He added that health outcomes can be improved through a focus on broader socio-economic issues in the provincial budget.
“It's whether enough people have decent jobs, decent income, a safe place to stay, have a chance at a good education,” he said.
“It's making the wise investments in other parts of the budget, doing so guided by the best available science of what will improve our health outcomes, which should be the primary goal of our government, making the best investments there that will improve health outcomes but also ultimately decrease costs in the health care system.”
The NDP continued to ask questions during the fall session about the government's spending of public money on the Global Transportation Hub (GTH) and the Regina bypass project.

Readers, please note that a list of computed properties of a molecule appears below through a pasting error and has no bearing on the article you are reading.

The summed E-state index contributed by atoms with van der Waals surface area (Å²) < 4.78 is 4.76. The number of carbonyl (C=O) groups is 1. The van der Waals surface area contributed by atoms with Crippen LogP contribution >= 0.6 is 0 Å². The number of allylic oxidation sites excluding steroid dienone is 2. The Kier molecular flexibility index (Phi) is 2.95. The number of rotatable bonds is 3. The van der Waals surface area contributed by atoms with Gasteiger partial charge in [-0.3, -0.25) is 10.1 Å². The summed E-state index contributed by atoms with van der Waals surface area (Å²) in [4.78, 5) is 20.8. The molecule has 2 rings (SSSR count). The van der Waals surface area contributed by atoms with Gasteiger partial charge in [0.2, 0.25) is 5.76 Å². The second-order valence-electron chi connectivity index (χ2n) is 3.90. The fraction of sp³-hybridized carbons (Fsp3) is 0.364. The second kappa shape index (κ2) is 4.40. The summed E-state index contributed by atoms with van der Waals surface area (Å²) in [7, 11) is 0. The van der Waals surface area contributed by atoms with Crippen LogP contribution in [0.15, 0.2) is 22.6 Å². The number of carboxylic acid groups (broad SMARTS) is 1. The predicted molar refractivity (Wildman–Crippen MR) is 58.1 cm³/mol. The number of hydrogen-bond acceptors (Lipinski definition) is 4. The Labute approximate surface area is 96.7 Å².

A new issue that came up during this session was the government's handling of vendor-sponsored travel for public employees.
“It's really important that we point out those issues in order to make sure that the government is accountable, both for their decisions as well as the ethics of how they run their day to day operations,” he said.
According to Meili a number of things can be done to ensure the accountability and transparency of any future government.
“I think there are things we can do with our Freedom of Information legislation that makes it more effective so that we're able to get access to information,” he said.